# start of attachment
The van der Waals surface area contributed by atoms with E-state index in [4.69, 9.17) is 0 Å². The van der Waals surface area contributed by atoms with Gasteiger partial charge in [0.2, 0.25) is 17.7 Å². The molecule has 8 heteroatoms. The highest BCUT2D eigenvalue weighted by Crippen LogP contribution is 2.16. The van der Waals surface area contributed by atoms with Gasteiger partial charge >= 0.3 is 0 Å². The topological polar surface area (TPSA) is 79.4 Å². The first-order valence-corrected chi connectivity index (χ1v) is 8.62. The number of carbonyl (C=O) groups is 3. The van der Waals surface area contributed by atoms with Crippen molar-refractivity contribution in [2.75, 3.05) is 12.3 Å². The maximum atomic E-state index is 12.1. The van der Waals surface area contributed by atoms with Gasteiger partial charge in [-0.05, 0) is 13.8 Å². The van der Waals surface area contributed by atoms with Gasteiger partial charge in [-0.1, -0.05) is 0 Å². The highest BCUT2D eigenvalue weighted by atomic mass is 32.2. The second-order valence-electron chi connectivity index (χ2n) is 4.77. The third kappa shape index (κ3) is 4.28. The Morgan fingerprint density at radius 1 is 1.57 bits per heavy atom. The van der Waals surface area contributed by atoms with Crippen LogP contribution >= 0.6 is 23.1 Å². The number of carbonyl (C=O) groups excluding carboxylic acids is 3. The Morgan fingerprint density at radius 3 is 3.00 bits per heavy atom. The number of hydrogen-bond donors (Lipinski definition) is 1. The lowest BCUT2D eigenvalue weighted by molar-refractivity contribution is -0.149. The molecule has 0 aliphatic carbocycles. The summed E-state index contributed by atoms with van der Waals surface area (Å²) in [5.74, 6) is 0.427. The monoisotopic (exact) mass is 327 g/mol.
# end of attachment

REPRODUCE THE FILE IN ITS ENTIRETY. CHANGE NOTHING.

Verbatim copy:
The van der Waals surface area contributed by atoms with E-state index in [4.69, 9.17) is 0 Å². The van der Waals surface area contributed by atoms with Gasteiger partial charge in [0.2, 0.25) is 17.7 Å². The molecule has 8 heteroatoms. The highest BCUT2D eigenvalue weighted by Crippen LogP contribution is 2.16. The van der Waals surface area contributed by atoms with Gasteiger partial charge >= 0.3 is 0 Å². The topological polar surface area (TPSA) is 79.4 Å². The first-order valence-corrected chi connectivity index (χ1v) is 8.62. The number of carbonyl (C=O) groups is 3. The van der Waals surface area contributed by atoms with Crippen molar-refractivity contribution in [2.75, 3.05) is 12.3 Å². The maximum atomic E-state index is 12.1. The van der Waals surface area contributed by atoms with Gasteiger partial charge in [-0.05, 0) is 13.8 Å². The van der Waals surface area contributed by atoms with Gasteiger partial charge in [-0.1, -0.05) is 0 Å². The highest BCUT2D eigenvalue weighted by atomic mass is 32.2. The second-order valence-electron chi connectivity index (χ2n) is 4.77. The third kappa shape index (κ3) is 4.28. The Morgan fingerprint density at radius 1 is 1.57 bits per heavy atom. The van der Waals surface area contributed by atoms with Crippen LogP contribution >= 0.6 is 23.1 Å². The number of carbonyl (C=O) groups excluding carboxylic acids is 3. The Morgan fingerprint density at radius 3 is 3.00 bits per heavy atom. The number of hydrogen-bond donors (Lipinski definition) is 1. The lowest BCUT2D eigenvalue weighted by molar-refractivity contribution is -0.149. The molecule has 0 aliphatic carbocycles. The summed E-state index contributed by atoms with van der Waals surface area (Å²) in [5.74, 6) is 0.427. The monoisotopic (exact) mass is 327 g/mol.